Sorry, distracted by the hair. Back to important stuff like Jesus, specifically classic Space Jesus. In this case, a very intelligent version of this motif, in that instead of a fake “just an alien” guy/deity, Adam is in emotional and political terms completely genuine. The SF trappings neither validate nor invalidate the role and the JCS-similar point of how completely and (to be technical) absurdly horrible it is to be a really good person.
I’m trying to remember the specifics of the plot from forty-year-old reading, but as I recall, it also reverses the JCS point regarding God, who after all in the Counter-Earth story is very much present and accounted for. I can see how someone who understands the opera might fantasize about Jesus coming back at God (as he perceives him) with the same “I’m not your puppet” that he does to everyone else. Warlock’s problems are surely not minor, battling the essence of evil in humanity (oh, is that all) and sure ‘nough, in defying his own creator, it still results in the crucifixion. I’m surprised at how little I recall, although every panel I find via searching is triggering memories … I’ll just have to dig this up somewhere and read it again. I remember it being very big to my thinking at the time.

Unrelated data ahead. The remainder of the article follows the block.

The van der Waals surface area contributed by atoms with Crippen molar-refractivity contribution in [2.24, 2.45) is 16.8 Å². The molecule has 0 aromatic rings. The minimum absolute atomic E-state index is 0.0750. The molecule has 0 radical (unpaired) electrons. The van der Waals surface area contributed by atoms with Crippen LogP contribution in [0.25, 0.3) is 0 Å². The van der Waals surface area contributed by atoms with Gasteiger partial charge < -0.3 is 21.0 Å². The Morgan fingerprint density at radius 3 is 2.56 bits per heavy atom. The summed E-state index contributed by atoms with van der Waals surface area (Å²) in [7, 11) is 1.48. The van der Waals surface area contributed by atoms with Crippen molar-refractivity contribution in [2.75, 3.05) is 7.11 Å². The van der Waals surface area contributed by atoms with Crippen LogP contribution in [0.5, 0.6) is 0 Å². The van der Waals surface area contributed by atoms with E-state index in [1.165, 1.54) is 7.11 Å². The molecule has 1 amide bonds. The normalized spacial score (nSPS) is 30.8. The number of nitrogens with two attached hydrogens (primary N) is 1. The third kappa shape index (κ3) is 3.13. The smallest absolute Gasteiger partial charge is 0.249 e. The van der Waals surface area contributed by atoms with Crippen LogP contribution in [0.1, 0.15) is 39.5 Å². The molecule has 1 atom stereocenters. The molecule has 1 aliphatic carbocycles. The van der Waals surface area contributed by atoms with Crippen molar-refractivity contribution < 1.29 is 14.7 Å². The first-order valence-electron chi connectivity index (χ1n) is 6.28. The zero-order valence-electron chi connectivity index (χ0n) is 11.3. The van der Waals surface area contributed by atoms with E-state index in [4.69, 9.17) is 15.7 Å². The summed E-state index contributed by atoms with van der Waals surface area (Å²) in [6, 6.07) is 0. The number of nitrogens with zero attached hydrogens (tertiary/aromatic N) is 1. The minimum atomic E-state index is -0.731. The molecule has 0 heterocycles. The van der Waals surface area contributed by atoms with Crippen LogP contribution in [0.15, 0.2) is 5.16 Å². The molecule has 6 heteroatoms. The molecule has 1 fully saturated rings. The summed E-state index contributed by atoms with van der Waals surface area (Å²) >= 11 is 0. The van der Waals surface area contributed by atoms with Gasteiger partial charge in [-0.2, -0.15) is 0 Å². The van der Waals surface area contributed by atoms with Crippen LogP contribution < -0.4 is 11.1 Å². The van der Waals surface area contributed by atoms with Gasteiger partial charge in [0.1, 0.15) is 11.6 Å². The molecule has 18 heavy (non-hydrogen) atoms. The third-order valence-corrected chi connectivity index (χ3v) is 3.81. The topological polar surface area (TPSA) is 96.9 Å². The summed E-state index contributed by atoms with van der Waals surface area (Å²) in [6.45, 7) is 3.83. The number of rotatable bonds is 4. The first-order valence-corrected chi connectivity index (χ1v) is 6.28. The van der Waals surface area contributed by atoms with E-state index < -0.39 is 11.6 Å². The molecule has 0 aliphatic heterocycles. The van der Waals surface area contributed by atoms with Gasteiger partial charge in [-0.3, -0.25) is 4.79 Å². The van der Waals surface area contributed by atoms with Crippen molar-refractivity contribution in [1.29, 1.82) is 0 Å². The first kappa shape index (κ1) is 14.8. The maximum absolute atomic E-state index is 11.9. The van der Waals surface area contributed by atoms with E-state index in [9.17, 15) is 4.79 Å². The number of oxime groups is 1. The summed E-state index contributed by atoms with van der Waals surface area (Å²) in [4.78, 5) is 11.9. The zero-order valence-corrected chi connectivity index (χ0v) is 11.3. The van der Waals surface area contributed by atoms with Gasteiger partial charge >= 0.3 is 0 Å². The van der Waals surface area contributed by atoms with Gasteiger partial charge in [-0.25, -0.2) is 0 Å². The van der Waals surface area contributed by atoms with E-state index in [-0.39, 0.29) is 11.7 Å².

But even that knockout becomes a setup for Jim Starlin, bringing both the Thomas approach and content directly into trippy politics and gut-revealing personal crisis. Now granted, the specific Messiah/Jesus-ness isn’t the point any more, which is good because Warlock’s done it twice already. But there’s no doubt that the real question of JCS is still front and center:
So … yeah. Hippie Space Jesus is the foundation, often strikingly muscular and good-looking. You can find little ones all over the place in comics of the time too, from Godwulf in Deathlok to Woodgod to the editor-aborted “friend” storyline in Ghost Rider.
I’ve lots more to say about Starlin’s first big Marvel appropriation, concerning the way of the peaceful warrior, and of course his story that would emerge for the messiah who asks why. As usual, it seems to be the villains who provide me the anchor for doing that.
Next: Cosmic villainy
Posted on September 13, 2015, in Politics dammit, The 70s me and tagged Adam Warlock, cosmic zap, Gil Kane, Him, hippie Jesus, Hugh J. Schonfield, Ian Gillan, Jack Kirby, Jesus Christ, Jesus Christ Superstar, Jesus Christ Superstar 1973 film, Jim Starlin, longhairs, One Live Badger, Roy Thomas, Space Jesus, Stan Lee, The Passover Plot. Bookmark the permalink. 7 Comments.